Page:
A Final Goodbye to the Canyon Kid
From people who knew him well to those who were influenced by his message, many people gathered Thursday to say their final goodbye Sioux City's "Canyon Kid."
Even the marquee at the Orpheum Theatre paid tribute to the late Jim Henry who is fondly remembered as the man who hosted Canyon Kid's world on KVTV, now KCAU.
The funeral was at Blessed Sacrament Catholic Church. Many of his close friends were there along with people who knew him through the magic of TV to give one last farewell.
It was a somber day for those who knew Jim Henry.
"It's, like I say, the end of an era," said Rich Kleinberg, a former co-worker of Jim's.
Family members, friends, co-workers and complete strangers got together to say goodbye to a man who touched so many lives.
"Great guy and a legend. That word gets thrown around a lot but I really think it applies," said Don Reese, who worked with Jim on the set of Canyon Kid's World.
The big city kid from Brooklyn, New York moved to Sioux City in the 40's. He began his TV career on KVTV, now known as KCAU, in a show that kids from all over Siouxland watched religiously: Canyon Kid's world.
Patricia Leclair, a local artist, says she watched the Canyon Kid every day and attributes much of her success to him.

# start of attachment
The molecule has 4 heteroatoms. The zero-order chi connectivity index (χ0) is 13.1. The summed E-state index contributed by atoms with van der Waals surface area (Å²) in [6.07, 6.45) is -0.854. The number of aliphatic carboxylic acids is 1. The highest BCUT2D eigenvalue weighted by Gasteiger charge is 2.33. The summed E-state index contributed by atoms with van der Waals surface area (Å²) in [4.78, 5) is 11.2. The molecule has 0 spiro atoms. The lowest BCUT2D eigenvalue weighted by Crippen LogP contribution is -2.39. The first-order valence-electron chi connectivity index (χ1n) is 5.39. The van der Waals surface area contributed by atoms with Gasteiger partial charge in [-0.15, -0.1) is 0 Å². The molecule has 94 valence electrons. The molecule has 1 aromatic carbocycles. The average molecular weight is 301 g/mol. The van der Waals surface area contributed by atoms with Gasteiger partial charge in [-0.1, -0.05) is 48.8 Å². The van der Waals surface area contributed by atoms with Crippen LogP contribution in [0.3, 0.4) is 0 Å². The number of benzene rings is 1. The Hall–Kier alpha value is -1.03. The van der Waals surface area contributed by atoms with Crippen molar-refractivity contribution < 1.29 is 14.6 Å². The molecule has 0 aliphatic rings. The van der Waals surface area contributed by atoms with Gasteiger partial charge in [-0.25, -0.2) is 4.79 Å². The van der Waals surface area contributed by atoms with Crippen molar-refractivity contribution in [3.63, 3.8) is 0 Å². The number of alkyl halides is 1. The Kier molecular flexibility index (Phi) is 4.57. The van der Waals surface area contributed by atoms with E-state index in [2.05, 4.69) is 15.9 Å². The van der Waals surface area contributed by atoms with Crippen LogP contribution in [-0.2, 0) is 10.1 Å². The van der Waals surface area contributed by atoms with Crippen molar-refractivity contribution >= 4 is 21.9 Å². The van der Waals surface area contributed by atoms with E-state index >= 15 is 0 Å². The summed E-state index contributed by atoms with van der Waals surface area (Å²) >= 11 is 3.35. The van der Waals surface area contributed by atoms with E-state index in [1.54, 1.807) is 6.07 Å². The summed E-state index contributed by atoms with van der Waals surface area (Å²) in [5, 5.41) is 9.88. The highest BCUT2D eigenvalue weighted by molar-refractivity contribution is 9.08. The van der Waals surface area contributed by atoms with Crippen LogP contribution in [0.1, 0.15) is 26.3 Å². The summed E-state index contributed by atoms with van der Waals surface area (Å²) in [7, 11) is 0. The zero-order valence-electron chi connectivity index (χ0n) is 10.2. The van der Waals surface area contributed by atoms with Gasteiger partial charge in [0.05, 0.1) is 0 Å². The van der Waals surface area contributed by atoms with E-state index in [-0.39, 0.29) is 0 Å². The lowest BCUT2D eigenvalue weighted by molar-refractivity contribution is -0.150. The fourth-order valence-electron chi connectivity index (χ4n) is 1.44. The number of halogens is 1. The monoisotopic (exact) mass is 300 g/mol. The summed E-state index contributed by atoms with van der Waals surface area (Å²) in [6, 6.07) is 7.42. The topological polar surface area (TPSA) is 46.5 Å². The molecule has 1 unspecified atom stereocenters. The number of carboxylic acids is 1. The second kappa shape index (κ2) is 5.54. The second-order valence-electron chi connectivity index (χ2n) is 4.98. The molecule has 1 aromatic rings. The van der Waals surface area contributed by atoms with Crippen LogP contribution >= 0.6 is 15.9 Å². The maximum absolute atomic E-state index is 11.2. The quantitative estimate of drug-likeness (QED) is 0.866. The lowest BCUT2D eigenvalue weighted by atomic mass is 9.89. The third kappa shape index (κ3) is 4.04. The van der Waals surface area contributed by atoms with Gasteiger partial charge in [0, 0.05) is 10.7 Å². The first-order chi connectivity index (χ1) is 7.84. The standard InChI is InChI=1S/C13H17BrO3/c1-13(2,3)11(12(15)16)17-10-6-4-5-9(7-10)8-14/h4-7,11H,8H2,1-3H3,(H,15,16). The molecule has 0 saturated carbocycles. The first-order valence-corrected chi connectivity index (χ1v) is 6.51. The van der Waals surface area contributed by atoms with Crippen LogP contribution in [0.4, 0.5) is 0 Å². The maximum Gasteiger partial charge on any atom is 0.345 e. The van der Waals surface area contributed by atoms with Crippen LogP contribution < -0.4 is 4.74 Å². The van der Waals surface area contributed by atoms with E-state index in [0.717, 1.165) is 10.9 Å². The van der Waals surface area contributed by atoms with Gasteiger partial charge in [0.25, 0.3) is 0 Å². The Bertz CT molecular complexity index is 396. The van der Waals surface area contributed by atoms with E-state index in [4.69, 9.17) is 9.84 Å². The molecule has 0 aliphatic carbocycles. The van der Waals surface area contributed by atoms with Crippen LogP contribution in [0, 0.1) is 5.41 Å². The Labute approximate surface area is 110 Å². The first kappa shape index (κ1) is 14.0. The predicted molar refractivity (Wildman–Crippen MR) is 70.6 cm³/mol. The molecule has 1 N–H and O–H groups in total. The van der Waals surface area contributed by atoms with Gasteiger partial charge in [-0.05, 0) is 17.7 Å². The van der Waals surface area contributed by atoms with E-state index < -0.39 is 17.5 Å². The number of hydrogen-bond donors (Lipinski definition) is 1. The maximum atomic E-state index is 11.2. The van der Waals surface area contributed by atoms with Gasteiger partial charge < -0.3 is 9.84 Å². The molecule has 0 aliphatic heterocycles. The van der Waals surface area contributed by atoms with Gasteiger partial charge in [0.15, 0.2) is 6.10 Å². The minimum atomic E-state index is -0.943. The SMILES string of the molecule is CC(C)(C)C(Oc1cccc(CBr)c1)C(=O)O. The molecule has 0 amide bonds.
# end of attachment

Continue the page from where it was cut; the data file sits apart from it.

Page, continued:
"He gave me the confidence when I was a child, that I was good enough to pursue my art," she said.
Not only did he teach kids life lessons, he also helped coach people on the set of his show. Don Reese played Old Timer for a few years.
Reese says he'll never forget his first day.
"I was back there and he said, 'do you want to wave goodbye Old Timer?' And the Old Timer's arms were just stuffed they didn't do anything, they just kind of laid there and I was so nervous I said, 'I can't Canyon, my arms don't work.' He said, 'well let me wave.' And I'll never forget the minute the show was over he leaved over, 'My arms don't work?' I said, 'I'm sorry! I panicked!' I didn't know what to say!"
Rich Kleinberg was on Canyon's show when he was 8-years-old but years later, it was their shared passion for the theatre that made them such great friends.
"Jim would forget his lines every so often in theatre production. If he would go up and forget a line, he would never stop talking and sit there with mud on his face he would start making things up and they always made sense to the plot of the play. And he would talk and talk and talk and I'd think is he going to take a breath so I can at least get my line in? But he was a great guy," said Kleinberg.
Jim Henry was 89 when he passed away but his stories will live on.
Following the service, Jim was buried at Graceland Cemetery. He and his wife Karen had moved to Midland, Michigan this past year to be closer to their son Jason. But as Karen said, "he loved Sioux City and that's why they brought him back to Iowa."
And there's no doubt Sioux City loved him too.